[U-Boot-Users] New x86 board booted...now the hard part

Wolfgang Denk wd at denx.de
Mon May 26 21:48:59 CEST 2003


in message <20030526190904.GA7964 at buici.com> you wrote:
> > #ifdef CONFIG_SC520
> > 
> > .....
> > 
> > #endif
> So, this means adding a constant to the include/configs file for my
> board.  Right?

Actually it means a board-specific header file in include/configs/

> > I think it is cleaner to do this kind of things in the makefile, but
> > it is not how the U-boot amkefiles are done.
> Best to get along with the team.

There are too many board / CPU  dependend  paramters  to  set,  so  I
decided to put this all in one header file per board.

> Here is more specifically what I mean.  The present 386 code calls
> mem_init which is a library function.  If I want to do something other
> than mem_init, presently an Elan specific call, I need to ifdef on the
> 386 code or replace mem_init by linking another function with the same
> name.  I haven't verified that this works with the current Makefiles.

Have a look at the other architectures. The idea is to  have  a  list
(or several list) of "init_*" functions; then just create an array of
function  pointers which can be executed in sequence. Basicly you can
put the initialization for this array in a board specific header file
for maximum customization. [Think of the initialization  sequence  as
some kind of FORTH word.]

> An alternative is to have the 386 code call mem_init as it resides in
> the BSP (board) directory and let that code decide where to go next.

Create a board specific init sequence, then.

For example, for PowerPC we have in "lib_ppc/board.c":

	init_fnc_t *init_sequence[] = {

Assume this is just the default configuration (actually the  code  is
not that clean, but tis is what I have in mind):

Make this:

	init_fnc_t *init_sequence[] = {
		...list of default init functions...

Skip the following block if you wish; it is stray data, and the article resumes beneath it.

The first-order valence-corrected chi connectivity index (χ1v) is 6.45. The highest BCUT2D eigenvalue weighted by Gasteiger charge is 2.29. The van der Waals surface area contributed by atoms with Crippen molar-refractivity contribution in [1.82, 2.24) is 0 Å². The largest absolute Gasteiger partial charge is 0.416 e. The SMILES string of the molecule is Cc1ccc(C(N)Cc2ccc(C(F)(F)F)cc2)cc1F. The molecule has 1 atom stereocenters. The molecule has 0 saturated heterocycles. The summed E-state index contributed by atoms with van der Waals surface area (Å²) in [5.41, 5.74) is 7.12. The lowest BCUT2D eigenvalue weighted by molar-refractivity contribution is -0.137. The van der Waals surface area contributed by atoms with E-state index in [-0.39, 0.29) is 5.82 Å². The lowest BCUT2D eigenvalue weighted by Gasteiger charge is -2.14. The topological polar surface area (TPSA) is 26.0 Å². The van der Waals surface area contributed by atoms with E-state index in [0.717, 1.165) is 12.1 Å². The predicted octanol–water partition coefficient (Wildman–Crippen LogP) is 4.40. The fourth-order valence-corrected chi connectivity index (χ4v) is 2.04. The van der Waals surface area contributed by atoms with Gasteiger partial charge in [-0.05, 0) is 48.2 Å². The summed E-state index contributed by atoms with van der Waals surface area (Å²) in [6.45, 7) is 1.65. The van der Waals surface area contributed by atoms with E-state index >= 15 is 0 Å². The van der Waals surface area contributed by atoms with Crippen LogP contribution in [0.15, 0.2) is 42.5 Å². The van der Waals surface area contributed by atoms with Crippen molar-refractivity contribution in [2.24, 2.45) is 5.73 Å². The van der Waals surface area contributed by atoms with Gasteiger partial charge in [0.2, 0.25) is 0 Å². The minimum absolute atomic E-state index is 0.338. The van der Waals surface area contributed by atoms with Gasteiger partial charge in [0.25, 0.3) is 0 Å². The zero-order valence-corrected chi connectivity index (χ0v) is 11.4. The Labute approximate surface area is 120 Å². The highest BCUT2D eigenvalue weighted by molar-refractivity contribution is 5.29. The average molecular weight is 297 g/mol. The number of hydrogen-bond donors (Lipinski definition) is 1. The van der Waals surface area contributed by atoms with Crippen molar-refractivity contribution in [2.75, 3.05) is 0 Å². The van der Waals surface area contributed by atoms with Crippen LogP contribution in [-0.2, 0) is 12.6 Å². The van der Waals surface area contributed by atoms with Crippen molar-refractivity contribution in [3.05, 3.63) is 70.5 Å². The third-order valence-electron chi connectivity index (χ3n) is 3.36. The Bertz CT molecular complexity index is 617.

> Conceptually, this is more clear than an ifdef since it concentrates
> the board specific changes to a single directory.  However, I
> recognize that this is problematic since we don't have memory for more
> than one return address.

Oops? "memory for more than one return address"? Can't parse that...

> At a minimum, I think it would be helpful to rename mem_init to
> mem_init_sc520 so that it is clearly a chip specific function.
> Perhaps we'd be better off defining the name of the memory
> initialization function in the config file.  That way, we avoid an
> annoying series of ifdef's in the start code.
>   #define MEM_INIT_FUNCTION mem_init_sc520
> or
>   #define MEM_INIT_FUNCTION mem_init_440bx

Name it mem_init, and implement mem_init() in a source file whichgets
compiled only for sc520 boards.

> Actually, I'd really like to explicitly name things that are part of
> the BSP with a BSP prefix.  That way, successive programmers will know
> where to look for them.
>   #define BSP_MEM_INIT ...

Please avoid such #define's when possible.

> > Sure, we should be able to share. No, I have not investigated how
> > that would be done.  When I started the 386-port, I looked in a few
> > directories under cpu/* for what cpu/i386 should contain. All
> > CPU-subdirs I checked contined a serial driver, so I borrowed a
> > 16550 version (from the 405GP i think) and included it slightly
> > modified in cpu/i386.

This is NOT what you should do.

> Interesting.  I'll post a message to the list to see if Mr. Denk is
> interested in this.

_Generic_ hardware support like a driver  for  a  16550  UART  should
exist only once, and in the drivers/ directory. And actually there is
already a "drivers/serial.c" file which implements a 16550 driver.

It is obvious that things like the serial driver for a 8xx SMC /  SCC
port  is highly hardware dependend so it actually makes sense to keep
this in a CPU specific directory.

> BTW, one of the things that concerns me is that the present 386 build
> is about 1K shy of 128MiB.  There is some code I'd like to add, but

128 MB ??? What the .... are you doing there? I guess this is a typo,
and you mean KB instead? So is 128 kB a limit of some kind on x86?

> there is little chance I'll be able to write it in 1K.  Have you
> looked at the composition of the loader to determine where the memory
> is spent?

See u-boot.map - this gives a good overview which objects  contribute
significantly to the memory footprint.

Best regards,

Wolfgang Denk

Software Engineering:  Embedded and Realtime Systems,  Embedded Linux
Phone: (+49)-8142-4596-87  Fax: (+49)-8142-4596-88  Email: wd at denx.de
Women are more easily and more deeply terrified ...  generating  more
sheer horror than the male of the species.
	-- Spock, "Wolf in the Fold", stardate 3615.4

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